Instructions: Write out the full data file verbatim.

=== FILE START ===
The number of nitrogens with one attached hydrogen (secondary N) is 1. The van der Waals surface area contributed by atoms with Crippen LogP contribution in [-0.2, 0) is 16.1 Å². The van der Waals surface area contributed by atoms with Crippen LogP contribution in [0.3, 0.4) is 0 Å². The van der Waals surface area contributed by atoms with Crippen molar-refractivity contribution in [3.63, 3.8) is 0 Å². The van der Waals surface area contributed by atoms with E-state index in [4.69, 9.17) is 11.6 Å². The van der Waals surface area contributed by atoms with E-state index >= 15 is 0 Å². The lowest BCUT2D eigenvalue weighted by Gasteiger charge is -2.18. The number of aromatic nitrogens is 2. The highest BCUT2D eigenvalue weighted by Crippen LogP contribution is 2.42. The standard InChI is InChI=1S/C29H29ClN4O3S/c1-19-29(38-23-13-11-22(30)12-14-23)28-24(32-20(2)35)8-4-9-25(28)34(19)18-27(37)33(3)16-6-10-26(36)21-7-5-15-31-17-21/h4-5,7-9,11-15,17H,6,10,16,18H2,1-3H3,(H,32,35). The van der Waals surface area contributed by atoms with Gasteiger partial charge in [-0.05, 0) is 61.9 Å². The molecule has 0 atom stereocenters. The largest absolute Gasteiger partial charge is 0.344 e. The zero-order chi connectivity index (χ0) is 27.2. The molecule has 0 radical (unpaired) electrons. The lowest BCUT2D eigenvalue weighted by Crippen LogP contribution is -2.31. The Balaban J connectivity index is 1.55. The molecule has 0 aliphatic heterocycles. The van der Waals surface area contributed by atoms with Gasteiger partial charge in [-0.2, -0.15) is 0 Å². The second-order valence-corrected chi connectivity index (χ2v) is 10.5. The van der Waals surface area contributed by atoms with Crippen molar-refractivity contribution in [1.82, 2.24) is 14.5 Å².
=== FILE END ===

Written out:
The number of nitrogens with one attached hydrogen (secondary N) is 1. The van der Waals surface area contributed by atoms with Crippen LogP contribution in [-0.2, 0) is 16.1 Å². The van der Waals surface area contributed by atoms with Crippen LogP contribution in [0.3, 0.4) is 0 Å². The van der Waals surface area contributed by atoms with Crippen molar-refractivity contribution in [3.63, 3.8) is 0 Å². The van der Waals surface area contributed by atoms with E-state index in [4.69, 9.17) is 11.6 Å². The van der Waals surface area contributed by atoms with E-state index >= 15 is 0 Å². The lowest BCUT2D eigenvalue weighted by Gasteiger charge is -2.18. The number of aromatic nitrogens is 2. The highest BCUT2D eigenvalue weighted by Crippen LogP contribution is 2.42. The standard InChI is InChI=1S/C29H29ClN4O3S/c1-19-29(38-23-13-11-22(30)12-14-23)28-24(32-20(2)35)8-4-9-25(28)34(19)18-27(37)33(3)16-6-10-26(36)21-7-5-15-31-17-21/h4-5,7-9,11-15,17H,6,10,16,18H2,1-3H3,(H,32,35). The van der Waals surface area contributed by atoms with Gasteiger partial charge in [-0.05, 0) is 61.9 Å². The molecule has 0 atom stereocenters. The largest absolute Gasteiger partial charge is 0.344 e. The zero-order chi connectivity index (χ0) is 27.2. The molecule has 0 radical (unpaired) electrons. The lowest BCUT2D eigenvalue weighted by Crippen LogP contribution is -2.31. The Balaban J connectivity index is 1.55. The molecule has 0 aliphatic heterocycles. The van der Waals surface area contributed by atoms with Gasteiger partial charge in [-0.2, -0.15) is 0 Å². The second-order valence-corrected chi connectivity index (χ2v) is 10.5. The van der Waals surface area contributed by atoms with Crippen molar-refractivity contribution in [1.82, 2.24) is 14.5 Å².